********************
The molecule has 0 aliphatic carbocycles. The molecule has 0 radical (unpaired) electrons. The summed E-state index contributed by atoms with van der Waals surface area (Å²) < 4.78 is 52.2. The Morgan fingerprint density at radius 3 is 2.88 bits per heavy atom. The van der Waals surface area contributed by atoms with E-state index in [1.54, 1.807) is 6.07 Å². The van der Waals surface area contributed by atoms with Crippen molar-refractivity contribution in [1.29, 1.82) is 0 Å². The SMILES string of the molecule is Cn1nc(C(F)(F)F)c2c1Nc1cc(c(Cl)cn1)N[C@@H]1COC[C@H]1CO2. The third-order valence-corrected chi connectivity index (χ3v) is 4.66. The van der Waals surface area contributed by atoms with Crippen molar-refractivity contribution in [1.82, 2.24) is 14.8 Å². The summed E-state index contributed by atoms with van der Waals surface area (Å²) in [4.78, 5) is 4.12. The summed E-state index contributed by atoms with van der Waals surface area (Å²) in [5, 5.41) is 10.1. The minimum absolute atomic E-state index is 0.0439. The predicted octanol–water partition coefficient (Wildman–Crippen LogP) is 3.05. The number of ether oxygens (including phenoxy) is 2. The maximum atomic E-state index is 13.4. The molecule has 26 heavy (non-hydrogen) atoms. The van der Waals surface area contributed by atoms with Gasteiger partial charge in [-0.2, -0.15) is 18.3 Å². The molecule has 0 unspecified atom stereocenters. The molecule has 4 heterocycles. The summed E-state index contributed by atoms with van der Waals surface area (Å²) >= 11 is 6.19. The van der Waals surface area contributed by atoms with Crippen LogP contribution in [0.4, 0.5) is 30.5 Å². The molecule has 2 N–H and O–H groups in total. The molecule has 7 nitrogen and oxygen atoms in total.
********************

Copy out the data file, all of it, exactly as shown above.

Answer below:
The molecule has 0 aliphatic carbocycles. The molecule has 0 radical (unpaired) electrons. The summed E-state index contributed by atoms with van der Waals surface area (Å²) < 4.78 is 52.2. The Morgan fingerprint density at radius 3 is 2.88 bits per heavy atom. The van der Waals surface area contributed by atoms with E-state index in [1.54, 1.807) is 6.07 Å². The van der Waals surface area contributed by atoms with Crippen molar-refractivity contribution in [1.29, 1.82) is 0 Å². The SMILES string of the molecule is Cn1nc(C(F)(F)F)c2c1Nc1cc(c(Cl)cn1)N[C@@H]1COC[C@H]1CO2. The third-order valence-corrected chi connectivity index (χ3v) is 4.66. The van der Waals surface area contributed by atoms with Crippen molar-refractivity contribution in [1.82, 2.24) is 14.8 Å². The summed E-state index contributed by atoms with van der Waals surface area (Å²) in [4.78, 5) is 4.12. The summed E-state index contributed by atoms with van der Waals surface area (Å²) in [5, 5.41) is 10.1. The minimum absolute atomic E-state index is 0.0439. The predicted octanol–water partition coefficient (Wildman–Crippen LogP) is 3.05. The number of ether oxygens (including phenoxy) is 2. The maximum atomic E-state index is 13.4. The molecule has 26 heavy (non-hydrogen) atoms. The van der Waals surface area contributed by atoms with Gasteiger partial charge in [-0.2, -0.15) is 18.3 Å². The molecule has 0 unspecified atom stereocenters. The molecule has 4 heterocycles. The summed E-state index contributed by atoms with van der Waals surface area (Å²) >= 11 is 6.19. The van der Waals surface area contributed by atoms with Crippen LogP contribution in [0.4, 0.5) is 30.5 Å². The molecule has 2 N–H and O–H groups in total. The molecule has 7 nitrogen and oxygen atoms in total.